Last month, we were extremely lucky to speak to one of the brightest young talents in sport; para athletics star, Karé Adenegan. Whilst it is no longer October, we feel it's extremely important to continue celebrating black history as part of our 'Heroes Through History' series.
Para sports were first officially included in the Commonwealth Games programme at the Manchester 2002 Games. And since then, there has been a lack of black representation in the para sport events.
Karé, who made her Paralympic debut as a teenager, is proving to be a hero on and off the track. She has been leading conversations on the importance of celebrating black history, the shortage of representation of black athletes in para sport, and her role in being a hero for the next generation;
"History is a really important part of my life, I actually study history at the University of Warwick and I think it's really important able to celebrate black heroes in sport as well as in other aspects of British history as well.
"I want to have an impact that’s wider than just me doing the sport. I think visibility is really important, so if someone sees someone that looks a bit like them or from a similar background it can really inspire a person to actually get involved in sport.
"Yeah, hopefully I’ll be able to inspire new and up-and-coming athletes."
Karé who won a silver and two bronzes as a 15-year-old at Rio 2016, is yet to compete for Team England. However, the prospect of competing in a Commonwealth Games, just down the road from her home in Coventry is one that particularly excites her.
"I’ve done all my training here (in Coventry), so Birmingham being extremely close feels like a great moment to really celebrate the Midlands.
"I’ve never done an event where you’ve got able-bodied athletes and para athletes so yeah that really excites me. Plus, I’ve never represented Team England so that’s really exciting."
As we mentioned above, in Team England's history there have been few black para athletes, and so it is difficult to find past athletes to feature in this series 'Heroes Through History'.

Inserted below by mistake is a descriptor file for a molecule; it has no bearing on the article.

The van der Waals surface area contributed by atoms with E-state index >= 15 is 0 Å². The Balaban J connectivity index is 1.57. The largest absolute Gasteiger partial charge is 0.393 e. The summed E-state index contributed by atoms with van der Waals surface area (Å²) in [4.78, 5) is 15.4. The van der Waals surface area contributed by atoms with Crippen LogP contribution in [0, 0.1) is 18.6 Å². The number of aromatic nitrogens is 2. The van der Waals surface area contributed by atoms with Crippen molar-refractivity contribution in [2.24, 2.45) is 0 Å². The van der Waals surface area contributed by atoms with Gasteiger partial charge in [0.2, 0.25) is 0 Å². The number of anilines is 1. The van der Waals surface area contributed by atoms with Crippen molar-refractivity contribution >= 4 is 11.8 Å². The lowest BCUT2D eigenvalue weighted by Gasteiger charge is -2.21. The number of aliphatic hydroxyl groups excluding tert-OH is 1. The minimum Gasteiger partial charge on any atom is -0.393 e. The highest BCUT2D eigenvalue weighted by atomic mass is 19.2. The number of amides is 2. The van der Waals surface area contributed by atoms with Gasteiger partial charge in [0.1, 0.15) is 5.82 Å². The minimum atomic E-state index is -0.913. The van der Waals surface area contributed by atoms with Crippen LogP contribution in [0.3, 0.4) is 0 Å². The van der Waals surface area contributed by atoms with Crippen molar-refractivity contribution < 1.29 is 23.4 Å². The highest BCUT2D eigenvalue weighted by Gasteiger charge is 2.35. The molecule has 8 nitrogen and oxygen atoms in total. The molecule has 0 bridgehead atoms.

Heroes are vitally important. They exemplify cherished values, display qualities we admire, show us how to overcome challenges, and Karé was kind enough to share with us who she considers her heroes;
"One key hero is a lady called Anne Wafula Strike. She was probably the first black female para racer that I really knew about, and the fact that I’ve got a relationship with her, is amazing; she has been a real encourager for me during my own career.
"Also a huge hero of mine is Paula Dunn. Paula is the head coach for British para athletics team, she has had an amazing athletics career but also she’s been just a great supporter of Paralympic sport."
Karé says herself; 'if you can see it, you can be it", a mantra that further reinforces the value of having a diverse group of Team England heroes to inspire the next generation, and reiterates the importance of continuing conversations around race and representation.
"A lot more needs to be done but I think we’re getting there," Karé says,
"I think it seems like every single Paralympic Games we are seeing representation increasing which is great and I feel really proud to be a part of that.
"This will really encourage people from diverse backgrounds to get into para sport, especially as the Commonwealth Games will be in Birmingham, and the Midlands is a very diverse community."
As well and increasing conversations and promoting diverse heroes, there is more that can be done to increase access to para sport, as Karé explains;
"Para sport can be expensive and I think I can put off a lot of people a lot of families. We need certain schemes to make para sports accessible to more people. And encouraged them to actually go onto the next level.
"I was really fortunate, literally 10 minutes away from where I live in Coventry there was an athletics club with wheelchair racing and it was awesome. I think if we can get more coaches and para sport at clubs to prevent people having to travel so far, that would be great."
It was brilliant to have such an important discussion with one of para sport's young black heroes. And we are so grateful that Karé was kind enough to share her own experiences and views on this topic.
We will continue to promote the importance of diverse representation and share the stories of a diverse group of Team England's 'Heroes Through History'.